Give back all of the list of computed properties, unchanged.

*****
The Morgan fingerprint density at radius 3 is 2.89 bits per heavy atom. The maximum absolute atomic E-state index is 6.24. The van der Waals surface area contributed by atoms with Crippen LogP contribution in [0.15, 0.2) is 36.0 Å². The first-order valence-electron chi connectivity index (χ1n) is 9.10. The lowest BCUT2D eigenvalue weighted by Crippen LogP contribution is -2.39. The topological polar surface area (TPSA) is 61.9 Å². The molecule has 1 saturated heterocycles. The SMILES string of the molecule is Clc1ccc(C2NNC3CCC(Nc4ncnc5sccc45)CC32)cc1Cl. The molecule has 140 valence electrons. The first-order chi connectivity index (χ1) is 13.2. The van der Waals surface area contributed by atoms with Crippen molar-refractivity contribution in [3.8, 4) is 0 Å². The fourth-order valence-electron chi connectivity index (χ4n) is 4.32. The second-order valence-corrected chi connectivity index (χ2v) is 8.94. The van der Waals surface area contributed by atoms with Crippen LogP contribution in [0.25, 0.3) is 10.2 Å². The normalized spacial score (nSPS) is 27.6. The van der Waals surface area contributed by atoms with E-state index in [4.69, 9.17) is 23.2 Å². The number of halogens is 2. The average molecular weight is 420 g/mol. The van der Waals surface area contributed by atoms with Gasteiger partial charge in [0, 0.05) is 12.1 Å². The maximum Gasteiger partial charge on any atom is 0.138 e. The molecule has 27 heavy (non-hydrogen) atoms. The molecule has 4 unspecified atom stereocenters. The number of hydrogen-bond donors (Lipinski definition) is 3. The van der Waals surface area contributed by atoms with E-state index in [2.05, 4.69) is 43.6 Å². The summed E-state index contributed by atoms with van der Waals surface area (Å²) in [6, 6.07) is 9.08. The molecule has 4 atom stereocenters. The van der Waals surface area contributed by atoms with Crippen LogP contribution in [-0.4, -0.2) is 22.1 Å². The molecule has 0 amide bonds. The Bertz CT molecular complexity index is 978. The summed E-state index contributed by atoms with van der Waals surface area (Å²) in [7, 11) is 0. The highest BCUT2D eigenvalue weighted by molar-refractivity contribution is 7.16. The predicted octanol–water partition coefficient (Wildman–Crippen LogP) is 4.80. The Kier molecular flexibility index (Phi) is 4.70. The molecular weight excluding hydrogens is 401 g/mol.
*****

The Morgan fingerprint density at radius 3 is 2.89 bits per heavy atom. The maximum absolute atomic E-state index is 6.24. The van der Waals surface area contributed by atoms with Crippen LogP contribution in [0.15, 0.2) is 36.0 Å². The first-order valence-electron chi connectivity index (χ1n) is 9.10. The lowest BCUT2D eigenvalue weighted by Crippen LogP contribution is -2.39. The topological polar surface area (TPSA) is 61.9 Å². The molecule has 1 saturated heterocycles. The SMILES string of the molecule is Clc1ccc(C2NNC3CCC(Nc4ncnc5sccc45)CC32)cc1Cl. The molecule has 140 valence electrons. The first-order chi connectivity index (χ1) is 13.2. The van der Waals surface area contributed by atoms with Crippen molar-refractivity contribution in [3.8, 4) is 0 Å². The fourth-order valence-electron chi connectivity index (χ4n) is 4.32. The second-order valence-corrected chi connectivity index (χ2v) is 8.94. The van der Waals surface area contributed by atoms with Crippen LogP contribution in [0.25, 0.3) is 10.2 Å². The normalized spacial score (nSPS) is 27.6. The van der Waals surface area contributed by atoms with E-state index in [4.69, 9.17) is 23.2 Å². The number of halogens is 2. The average molecular weight is 420 g/mol. The van der Waals surface area contributed by atoms with Gasteiger partial charge in [0, 0.05) is 12.1 Å². The maximum Gasteiger partial charge on any atom is 0.138 e. The molecule has 27 heavy (non-hydrogen) atoms. The molecule has 4 unspecified atom stereocenters. The number of hydrogen-bond donors (Lipinski definition) is 3. The van der Waals surface area contributed by atoms with E-state index in [2.05, 4.69) is 43.6 Å². The summed E-state index contributed by atoms with van der Waals surface area (Å²) in [6, 6.07) is 9.08. The molecule has 4 atom stereocenters. The van der Waals surface area contributed by atoms with Crippen LogP contribution in [-0.4, -0.2) is 22.1 Å². The molecule has 0 amide bonds. The Bertz CT molecular complexity index is 978. The summed E-state index contributed by atoms with van der Waals surface area (Å²) in [7, 11) is 0. The highest BCUT2D eigenvalue weighted by molar-refractivity contribution is 7.16. The predicted octanol–water partition coefficient (Wildman–Crippen LogP) is 4.80. The Kier molecular flexibility index (Phi) is 4.70. The molecular weight excluding hydrogens is 401 g/mol.